Should 22Mag be Taken Seriously as a Defensive Caliber?
Oleg Volk 11.13.14
When 30 carbine was introduced during WW2, many called it inadequate. It became massively popular, and not just with the rear echelon troops. Far from the sheer power of the 30-06, it was more useful to a radio operator, a cook, or a typist. Likewise, 22WMR is nowhere near the power of 223Rem (already deemed inadequate by many), yet its ballistic cousins 5.7×28 and 4.6×30 are well regarded for certain niche uses. Until recently, 22WMR was mostly used in hunting guns, the occasional exception like Grendel carbine aside. But consider it in the Personal Defense Weapon (PDW) format: lightweight, accurate, nearly recoilless, and effective.
For my test, I used two CMR30s updated to the production configuration. Both were reliable and well received by the numerous shooters who tried them.
While slow fire provides about 1.5MOA dispersion, we did rapid fire standing at 18-20 yards. The target was a 1/4″ hardened aluminum, diamond plate backed, with 2x4s. 9mm +P and .357Mag defensive ammunition shot through 4″ barrels left minimal impression on the plate. 22LR let just a tiny splatter. From the carbine barrel, 22WMR ball blew through the metal and the wood behind it. We tried CCI hollow point load with the same result.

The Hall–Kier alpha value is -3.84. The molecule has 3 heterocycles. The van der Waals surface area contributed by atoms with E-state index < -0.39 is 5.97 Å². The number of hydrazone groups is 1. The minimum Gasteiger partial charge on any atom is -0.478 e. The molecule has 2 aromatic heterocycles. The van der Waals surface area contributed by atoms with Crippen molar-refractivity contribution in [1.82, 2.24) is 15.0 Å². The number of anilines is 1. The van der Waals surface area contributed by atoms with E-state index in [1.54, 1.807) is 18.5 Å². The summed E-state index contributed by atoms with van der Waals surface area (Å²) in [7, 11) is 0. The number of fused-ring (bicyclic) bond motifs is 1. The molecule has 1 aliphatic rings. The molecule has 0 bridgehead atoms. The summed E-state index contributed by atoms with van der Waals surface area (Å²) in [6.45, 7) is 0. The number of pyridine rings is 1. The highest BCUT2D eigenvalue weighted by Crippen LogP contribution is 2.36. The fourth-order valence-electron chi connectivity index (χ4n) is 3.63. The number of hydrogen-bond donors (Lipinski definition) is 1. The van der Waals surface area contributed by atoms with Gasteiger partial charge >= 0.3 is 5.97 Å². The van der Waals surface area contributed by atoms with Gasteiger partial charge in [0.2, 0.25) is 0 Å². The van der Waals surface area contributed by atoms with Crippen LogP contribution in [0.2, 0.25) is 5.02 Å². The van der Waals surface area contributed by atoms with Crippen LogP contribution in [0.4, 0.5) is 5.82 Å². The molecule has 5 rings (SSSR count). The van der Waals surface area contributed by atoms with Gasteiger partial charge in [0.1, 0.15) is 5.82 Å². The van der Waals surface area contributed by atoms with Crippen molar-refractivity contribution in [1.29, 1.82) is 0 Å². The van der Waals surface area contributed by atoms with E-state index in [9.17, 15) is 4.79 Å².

The complete absence of recoil and minimal muzzle blast are a big deal to some people. For example, we had a shooter who had brain surgery two days prior and who couldn’t shoot a .223 rifle. She did very well with 22wmr. The old and the young and those who have shoulder injuries definitely benefit from a viable defensive weapon that’s half the weight of an AR15 rifle yet provides an adequate, if not overwhelming, impact. One might not end a fight but there’s thirty more where the first round came from.
CMR30 is only available as a pre-production review batch at this time. But 500 to 1,000 of them are on track for commercial release before the end of the year. It’s a relatively simple gun, but Keltec has been debugging it for over three years and it won’t be a “public Beta test.” For example, the stocks got revised and no longer wobble. The charging handle is far better shaped than it was on the original. Reliability has been flawless since my carbines got updated to the production standard. And Keltec does understand mass manufacturing; in 2014, they are on track to produce nearly 150 thousand guns. Despite all the complaints about KSGs being unavailable, around 40-some thousand of those were shipped last year. So there’s a good chance that CMR30s will become available in more than token amounts.